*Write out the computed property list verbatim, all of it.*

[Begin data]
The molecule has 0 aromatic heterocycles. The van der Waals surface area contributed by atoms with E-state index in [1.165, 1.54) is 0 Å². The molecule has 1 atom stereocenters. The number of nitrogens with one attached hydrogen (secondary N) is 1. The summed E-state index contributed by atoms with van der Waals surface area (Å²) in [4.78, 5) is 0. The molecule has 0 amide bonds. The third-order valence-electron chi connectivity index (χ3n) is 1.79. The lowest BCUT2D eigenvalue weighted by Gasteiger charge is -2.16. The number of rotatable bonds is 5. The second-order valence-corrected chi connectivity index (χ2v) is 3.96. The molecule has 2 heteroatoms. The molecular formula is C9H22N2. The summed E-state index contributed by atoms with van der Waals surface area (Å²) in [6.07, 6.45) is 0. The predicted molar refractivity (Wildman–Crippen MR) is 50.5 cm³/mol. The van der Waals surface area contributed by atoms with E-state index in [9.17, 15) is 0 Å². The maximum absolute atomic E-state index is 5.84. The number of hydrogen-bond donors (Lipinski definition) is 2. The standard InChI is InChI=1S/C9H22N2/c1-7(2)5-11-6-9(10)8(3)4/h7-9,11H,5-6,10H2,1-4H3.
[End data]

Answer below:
The molecule has 0 aromatic heterocycles. The van der Waals surface area contributed by atoms with E-state index in [1.165, 1.54) is 0 Å². The molecule has 1 atom stereocenters. The number of nitrogens with one attached hydrogen (secondary N) is 1. The summed E-state index contributed by atoms with van der Waals surface area (Å²) in [4.78, 5) is 0. The molecule has 0 amide bonds. The third-order valence-electron chi connectivity index (χ3n) is 1.79. The lowest BCUT2D eigenvalue weighted by Gasteiger charge is -2.16. The number of rotatable bonds is 5. The second-order valence-corrected chi connectivity index (χ2v) is 3.96. The molecule has 2 heteroatoms. The molecular formula is C9H22N2. The summed E-state index contributed by atoms with van der Waals surface area (Å²) in [6.07, 6.45) is 0. The predicted molar refractivity (Wildman–Crippen MR) is 50.5 cm³/mol. The van der Waals surface area contributed by atoms with E-state index in [9.17, 15) is 0 Å². The maximum absolute atomic E-state index is 5.84. The number of hydrogen-bond donors (Lipinski definition) is 2. The standard InChI is InChI=1S/C9H22N2/c1-7(2)5-11-6-9(10)8(3)4/h7-9,11H,5-6,10H2,1-4H3.